May 06, 2006

Movie Time

So, I said I was going to post the film at 8 PM. That didn't happen. The explanation: I was going to stick to the original plan, but as you may have noticed, the site was down for a few hours today (along with the rest of MuNu). Long story short, I started playing guitar to pass the time while I waited for the blog to be available, and I got a little carried away (no, I wasn't actually playing for that entire time, but you get the idea). On the plus side, I wrote a couple pretty cool riffs and a solo that I might share at some point. But that's for another time when I'm not supposed to be studying.

Anyway, on to the post I was going to write...

I usually take up a big chunk of these posts with explanation before I link to the actual media. I've decided to link to the film first this time and write the backstory in the extended entry, which will let me really get into detail. A couple really brief notes:

1. This is a 65 MB file, which is as small as I could make it without losing too much quality, so you should probably download it.

2. The film was shot in widescreen mode, and I couldn't get iMovie to convert it properly, which is why everyone looks a little skinny.

Anyway, check it out:

My Sister's House

Remember, criticism, both positive and negative, is always welcome.

Now, join me in the extended entry if you wish to know a lot (and I do mean a lot) more about it (WARNING: Contains minor spoilers)...

For those of you who may just be stopping by for the first time for whatever reason (as if anyone actually reads this blog anyway), this was a project for a college course called TRF 521: Dramatic Production. We shoot everything on digital video, but we call it "film" because it sounds cooler, and most of us taking this class actually do want to work in the film industry (I'm personally gearing my ambitions toward screenwriting and editing).

The production process went through several stages. First, everyone in the class wrote a script, and then we chose six scripts to be made into short films by six groups of three students each. My script didn't get picked (which is good, because it was really terrible), and I ended up in the group working with a script called "The Hitchhiker." The other two members of the group (I'll use the initial identification system here) were JK, a rather sarcastic guy who is also involved in acting, and BR, another part-time actor who is also very, very gay.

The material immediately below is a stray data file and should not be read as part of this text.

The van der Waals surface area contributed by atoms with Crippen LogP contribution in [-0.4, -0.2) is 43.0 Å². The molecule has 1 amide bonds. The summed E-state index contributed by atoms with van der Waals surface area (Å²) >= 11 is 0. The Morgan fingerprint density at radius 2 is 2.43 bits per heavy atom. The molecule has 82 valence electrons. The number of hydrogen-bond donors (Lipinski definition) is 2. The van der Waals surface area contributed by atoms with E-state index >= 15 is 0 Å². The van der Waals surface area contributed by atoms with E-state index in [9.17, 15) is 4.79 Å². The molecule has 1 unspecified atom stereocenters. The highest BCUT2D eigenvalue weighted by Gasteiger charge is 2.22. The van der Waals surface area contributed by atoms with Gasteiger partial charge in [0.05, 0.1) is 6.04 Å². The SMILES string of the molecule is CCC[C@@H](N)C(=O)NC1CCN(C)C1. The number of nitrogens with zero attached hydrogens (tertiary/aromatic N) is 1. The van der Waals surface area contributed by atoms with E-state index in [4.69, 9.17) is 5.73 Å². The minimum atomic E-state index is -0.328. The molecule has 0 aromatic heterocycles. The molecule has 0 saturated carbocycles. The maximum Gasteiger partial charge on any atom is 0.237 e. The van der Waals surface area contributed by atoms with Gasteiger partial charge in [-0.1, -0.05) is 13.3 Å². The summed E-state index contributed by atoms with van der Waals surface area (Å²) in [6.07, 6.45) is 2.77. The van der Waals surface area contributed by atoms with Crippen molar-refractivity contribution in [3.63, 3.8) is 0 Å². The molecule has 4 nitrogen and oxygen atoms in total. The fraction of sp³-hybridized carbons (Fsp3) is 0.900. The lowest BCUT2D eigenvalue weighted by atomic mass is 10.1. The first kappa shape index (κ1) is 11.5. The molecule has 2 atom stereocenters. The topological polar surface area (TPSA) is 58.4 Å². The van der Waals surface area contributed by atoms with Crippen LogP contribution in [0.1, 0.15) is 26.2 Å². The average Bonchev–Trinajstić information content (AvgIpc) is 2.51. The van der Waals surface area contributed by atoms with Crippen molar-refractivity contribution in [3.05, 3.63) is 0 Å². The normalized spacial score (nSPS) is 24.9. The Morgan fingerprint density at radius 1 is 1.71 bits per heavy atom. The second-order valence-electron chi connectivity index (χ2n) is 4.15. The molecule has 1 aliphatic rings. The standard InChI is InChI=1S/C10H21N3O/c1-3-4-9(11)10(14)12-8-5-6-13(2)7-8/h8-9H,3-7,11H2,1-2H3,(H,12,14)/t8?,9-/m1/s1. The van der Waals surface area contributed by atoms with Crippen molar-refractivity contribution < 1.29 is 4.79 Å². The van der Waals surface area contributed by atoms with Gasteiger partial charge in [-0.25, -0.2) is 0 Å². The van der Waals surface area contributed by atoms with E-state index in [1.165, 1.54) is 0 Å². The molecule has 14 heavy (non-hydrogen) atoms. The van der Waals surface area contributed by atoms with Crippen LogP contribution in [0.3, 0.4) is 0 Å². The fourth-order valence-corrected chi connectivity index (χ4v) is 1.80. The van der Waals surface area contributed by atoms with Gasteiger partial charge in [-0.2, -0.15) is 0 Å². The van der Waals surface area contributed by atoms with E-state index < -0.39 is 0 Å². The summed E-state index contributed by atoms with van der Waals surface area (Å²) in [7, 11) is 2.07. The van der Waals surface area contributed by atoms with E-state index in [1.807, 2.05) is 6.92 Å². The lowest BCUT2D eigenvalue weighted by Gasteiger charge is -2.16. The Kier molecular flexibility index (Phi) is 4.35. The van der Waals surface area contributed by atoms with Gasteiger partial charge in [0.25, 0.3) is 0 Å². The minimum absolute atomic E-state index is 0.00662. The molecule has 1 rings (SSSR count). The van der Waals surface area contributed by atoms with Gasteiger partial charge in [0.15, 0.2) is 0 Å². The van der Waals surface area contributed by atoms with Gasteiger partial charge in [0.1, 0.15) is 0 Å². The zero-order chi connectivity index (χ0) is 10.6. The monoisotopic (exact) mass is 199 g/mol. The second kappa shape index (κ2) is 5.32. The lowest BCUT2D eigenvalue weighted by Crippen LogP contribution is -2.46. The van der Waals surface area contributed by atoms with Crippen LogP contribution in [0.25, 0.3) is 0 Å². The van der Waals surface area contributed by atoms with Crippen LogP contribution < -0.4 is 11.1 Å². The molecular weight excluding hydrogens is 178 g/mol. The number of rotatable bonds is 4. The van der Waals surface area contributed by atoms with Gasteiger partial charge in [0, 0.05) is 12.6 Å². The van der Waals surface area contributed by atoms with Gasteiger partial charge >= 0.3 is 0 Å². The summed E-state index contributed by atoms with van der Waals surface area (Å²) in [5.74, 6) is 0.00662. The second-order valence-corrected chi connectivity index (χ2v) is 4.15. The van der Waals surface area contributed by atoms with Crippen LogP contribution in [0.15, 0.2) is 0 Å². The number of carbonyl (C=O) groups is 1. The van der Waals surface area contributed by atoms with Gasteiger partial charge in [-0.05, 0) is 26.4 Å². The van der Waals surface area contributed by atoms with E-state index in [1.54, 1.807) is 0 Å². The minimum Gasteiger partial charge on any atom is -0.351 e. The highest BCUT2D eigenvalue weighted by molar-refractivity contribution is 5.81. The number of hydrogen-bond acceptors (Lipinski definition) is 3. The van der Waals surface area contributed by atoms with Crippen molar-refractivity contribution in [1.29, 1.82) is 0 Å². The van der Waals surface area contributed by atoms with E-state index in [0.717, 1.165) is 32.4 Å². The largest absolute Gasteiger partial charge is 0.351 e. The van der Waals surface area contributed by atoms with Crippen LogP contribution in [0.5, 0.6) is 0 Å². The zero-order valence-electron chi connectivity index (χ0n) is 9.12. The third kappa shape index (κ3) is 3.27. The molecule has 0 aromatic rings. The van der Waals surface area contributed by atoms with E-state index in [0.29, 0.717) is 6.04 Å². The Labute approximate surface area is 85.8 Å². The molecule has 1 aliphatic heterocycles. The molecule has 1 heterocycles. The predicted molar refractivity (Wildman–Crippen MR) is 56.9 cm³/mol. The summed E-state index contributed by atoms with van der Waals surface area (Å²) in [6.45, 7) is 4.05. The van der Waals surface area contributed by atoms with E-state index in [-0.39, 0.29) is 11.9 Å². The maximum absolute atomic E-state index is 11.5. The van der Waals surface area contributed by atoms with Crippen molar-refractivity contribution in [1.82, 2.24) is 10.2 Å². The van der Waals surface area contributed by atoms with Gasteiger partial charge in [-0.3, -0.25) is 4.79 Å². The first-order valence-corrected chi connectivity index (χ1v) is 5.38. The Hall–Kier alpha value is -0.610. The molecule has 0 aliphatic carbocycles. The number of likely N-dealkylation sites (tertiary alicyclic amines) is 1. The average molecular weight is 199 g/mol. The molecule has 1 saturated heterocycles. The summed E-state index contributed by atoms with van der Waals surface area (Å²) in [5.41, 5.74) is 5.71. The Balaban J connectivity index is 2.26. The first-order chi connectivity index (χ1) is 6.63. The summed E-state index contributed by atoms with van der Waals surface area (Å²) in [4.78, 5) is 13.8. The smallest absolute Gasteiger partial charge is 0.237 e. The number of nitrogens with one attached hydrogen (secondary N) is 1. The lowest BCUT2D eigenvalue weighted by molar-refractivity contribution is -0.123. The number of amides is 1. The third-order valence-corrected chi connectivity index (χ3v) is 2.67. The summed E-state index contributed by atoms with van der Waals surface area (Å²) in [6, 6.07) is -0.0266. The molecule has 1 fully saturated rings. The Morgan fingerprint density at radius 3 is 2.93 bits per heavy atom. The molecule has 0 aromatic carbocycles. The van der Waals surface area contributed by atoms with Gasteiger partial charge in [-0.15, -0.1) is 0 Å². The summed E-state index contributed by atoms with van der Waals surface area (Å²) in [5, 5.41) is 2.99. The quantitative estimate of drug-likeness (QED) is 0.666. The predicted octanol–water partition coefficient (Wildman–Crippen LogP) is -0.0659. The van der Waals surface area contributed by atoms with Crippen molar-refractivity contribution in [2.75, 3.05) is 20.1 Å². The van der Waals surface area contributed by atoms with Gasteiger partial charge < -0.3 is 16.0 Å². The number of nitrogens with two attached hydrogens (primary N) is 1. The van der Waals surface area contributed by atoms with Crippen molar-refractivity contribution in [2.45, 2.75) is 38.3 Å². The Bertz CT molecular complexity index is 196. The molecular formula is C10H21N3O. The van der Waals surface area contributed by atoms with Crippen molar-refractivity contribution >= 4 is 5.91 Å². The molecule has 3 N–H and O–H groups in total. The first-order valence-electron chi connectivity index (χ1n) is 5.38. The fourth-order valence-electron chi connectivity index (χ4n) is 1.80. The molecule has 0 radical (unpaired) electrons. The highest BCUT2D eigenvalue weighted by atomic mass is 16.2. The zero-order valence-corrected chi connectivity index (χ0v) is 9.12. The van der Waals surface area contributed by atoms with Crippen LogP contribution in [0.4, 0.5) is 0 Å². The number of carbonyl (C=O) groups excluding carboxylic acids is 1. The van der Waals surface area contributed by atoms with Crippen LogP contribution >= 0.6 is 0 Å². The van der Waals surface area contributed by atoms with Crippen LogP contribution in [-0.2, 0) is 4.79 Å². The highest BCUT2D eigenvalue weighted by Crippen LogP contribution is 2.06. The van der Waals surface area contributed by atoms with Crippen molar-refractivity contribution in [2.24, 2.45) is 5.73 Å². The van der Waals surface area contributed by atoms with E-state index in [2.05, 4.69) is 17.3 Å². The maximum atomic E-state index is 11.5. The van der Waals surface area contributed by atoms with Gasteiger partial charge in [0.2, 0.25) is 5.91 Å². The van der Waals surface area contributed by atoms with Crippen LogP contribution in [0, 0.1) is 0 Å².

From there, our job was to revise the script, and JK ended up pretty much rewriting it from scratch, then me and BR put a few finishing touches on it, and I ran the whole thing through Final Draft so it would be properly formatted.

The result of all this is that, other than the very basic plot elements of hitchhiking and mistaken identities, "My Sister's House" bears very little resemblance to the script that inspired it. We inserted an entirely new story on top of the original, and although some of the characters survived the rewrite, the only one whose name wasn't changed is Lucy.

Once we had a script, we had to do casting. This was...interesting. I mentioned that both JK and BR take acting classes, but for some reason, only one of the people we auditioned (the guy who ended up playing Will) is actually an actor. In fact, we mostly took advantage of the fact that BR is an RA (had enough abbreviations yet?) and auditioned people from his floor. Surprisingly, some of them impressed us, and the actresses playing Lucy and Gerri got into the cast as a result.

Shooting was next, which took about a month. We switched roles between director (working with actors), director of photography (camera operator), and sound engineer (boom mic operator/rough cut editor) throughout the project. I'll go into detail about my contributions a little later. The entire process went surprisingly smoothly, and as with any project like this, there were some memorable moments. I guess I could've written about them as they happened, but...too late. I don't feel like getting into specifics now, either. Moving on...